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Thursday, 9 July 2015

Reviews: Bill Ward (Monster Review By Paul)

Bill Ward: Accountable Beasts (Aston Cross Music)

The third solo album from original Sabbath drummer Bill Ward, arriving some 18 years after his previous release. Over the past few years, Ward has been very vocal in his on-going spat with his former band mates, especially Ozzy. Neither side has covered themselves in glory, but it seems that Ward has been the one left with egg on his face as Sabbath’s last run of incredible shows and very impressive album 13 proved.

Accountable Beasts is an album that Ward has apparently been working on for a number of years. So what’s it like? Well, Ward’s vocals are interesting, with a high pitched, jazz infused delivery supported by some operatic style vocals; a cross between Muse and Serj Tankian from SOAD. The music is an eclectic mix of hard rock, jazz rambling and electronic edges. Overall it is just a bit mad; plenty of abstract time changes and obscure lyrics. For example, First Day Back contains a funk fusion breakdown in the middle of it. Opener Leaf Killers (is that a song about road sweepers or drug users?) has a gritty riff, wild piano and crazy Zappa style vocals. You’ll either love it or hate it. The title track has a QOTSA feel about it, driving guitars with the falsetto vocals whilst Katastrophic World contains some more than a flavour of Sabbath with some doom laden riffs but a 1970s psychedelic edge.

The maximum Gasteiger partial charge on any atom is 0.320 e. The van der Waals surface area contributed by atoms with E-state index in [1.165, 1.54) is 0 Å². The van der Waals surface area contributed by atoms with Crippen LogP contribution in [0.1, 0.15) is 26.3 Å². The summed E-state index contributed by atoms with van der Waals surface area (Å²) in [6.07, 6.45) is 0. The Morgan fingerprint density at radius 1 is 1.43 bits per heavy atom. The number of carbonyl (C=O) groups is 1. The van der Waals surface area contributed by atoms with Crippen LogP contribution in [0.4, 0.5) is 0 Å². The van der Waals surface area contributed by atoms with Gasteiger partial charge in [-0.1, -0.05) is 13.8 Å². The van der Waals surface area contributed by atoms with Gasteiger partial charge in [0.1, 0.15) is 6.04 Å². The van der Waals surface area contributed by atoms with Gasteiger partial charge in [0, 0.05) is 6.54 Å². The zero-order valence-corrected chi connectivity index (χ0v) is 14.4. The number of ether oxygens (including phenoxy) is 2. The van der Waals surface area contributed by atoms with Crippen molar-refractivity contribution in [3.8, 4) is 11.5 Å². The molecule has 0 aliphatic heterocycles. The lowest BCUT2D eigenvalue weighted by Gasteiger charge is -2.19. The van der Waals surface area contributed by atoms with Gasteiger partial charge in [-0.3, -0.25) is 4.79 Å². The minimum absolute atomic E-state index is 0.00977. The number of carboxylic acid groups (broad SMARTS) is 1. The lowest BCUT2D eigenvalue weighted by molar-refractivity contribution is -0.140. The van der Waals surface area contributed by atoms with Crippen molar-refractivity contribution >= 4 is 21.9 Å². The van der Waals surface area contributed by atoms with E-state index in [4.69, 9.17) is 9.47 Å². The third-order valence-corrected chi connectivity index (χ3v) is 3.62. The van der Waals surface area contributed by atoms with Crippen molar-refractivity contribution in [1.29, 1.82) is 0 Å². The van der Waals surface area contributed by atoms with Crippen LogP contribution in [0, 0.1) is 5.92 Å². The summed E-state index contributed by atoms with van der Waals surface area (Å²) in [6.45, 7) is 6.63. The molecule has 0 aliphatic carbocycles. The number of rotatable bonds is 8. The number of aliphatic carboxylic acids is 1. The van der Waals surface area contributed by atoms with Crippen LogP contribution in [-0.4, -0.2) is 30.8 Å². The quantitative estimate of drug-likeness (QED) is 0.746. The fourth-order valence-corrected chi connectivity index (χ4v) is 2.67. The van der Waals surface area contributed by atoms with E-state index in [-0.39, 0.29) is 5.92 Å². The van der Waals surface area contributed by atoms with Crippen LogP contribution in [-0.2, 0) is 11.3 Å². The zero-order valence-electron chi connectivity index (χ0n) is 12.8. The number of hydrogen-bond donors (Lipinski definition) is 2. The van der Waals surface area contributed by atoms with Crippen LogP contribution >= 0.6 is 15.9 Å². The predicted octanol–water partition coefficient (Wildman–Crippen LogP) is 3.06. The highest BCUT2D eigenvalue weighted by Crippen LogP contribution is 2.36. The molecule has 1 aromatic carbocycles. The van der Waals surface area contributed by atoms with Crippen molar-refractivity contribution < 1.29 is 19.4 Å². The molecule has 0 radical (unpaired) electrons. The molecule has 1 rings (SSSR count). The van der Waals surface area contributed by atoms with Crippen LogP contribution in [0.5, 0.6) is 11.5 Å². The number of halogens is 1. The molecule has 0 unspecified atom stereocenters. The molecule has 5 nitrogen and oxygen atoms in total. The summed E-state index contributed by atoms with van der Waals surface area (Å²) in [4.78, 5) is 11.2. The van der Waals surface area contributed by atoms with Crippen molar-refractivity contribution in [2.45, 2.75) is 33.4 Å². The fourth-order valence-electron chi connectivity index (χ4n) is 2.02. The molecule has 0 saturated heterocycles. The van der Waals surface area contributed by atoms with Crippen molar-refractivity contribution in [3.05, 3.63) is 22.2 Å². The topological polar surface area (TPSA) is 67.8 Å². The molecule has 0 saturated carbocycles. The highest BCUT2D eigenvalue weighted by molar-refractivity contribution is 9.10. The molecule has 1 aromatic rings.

Ward has amassed some excellent musicians with the percussion of Walter Earl enhancing the drumming of Ward and Ronnie Ciago. Meanwhile the lead guitar work from Keith Lynch, a Ward stalwart and solo artist in his own right, is excellent with hard edged rock juxtaposed with jazz and funk elements. As the album progresses the 1970s influence becomes even more apparent, with As it is in Heaven a particularly eclectic and insane tune with some nice brass complimenting the sound. Ashes has a harder edge, an anti-capitalist song with huge change of pace and again the Tankian verbal delivery jumping around all over the place. To conclude the album, nothing better than a ten minute track; The Wall Of Death which combines elements of Pink Floyd with the grandiose style of Pulp and the early 90s indie scene. Whilst I’d describe it as Marmite album, at times I found myself completely ambivalent and at other times quite captivated with aspects of it which are completely different to the majority of music today. Chaotic and crazy in parts, it really is an interesting listen. 7/10

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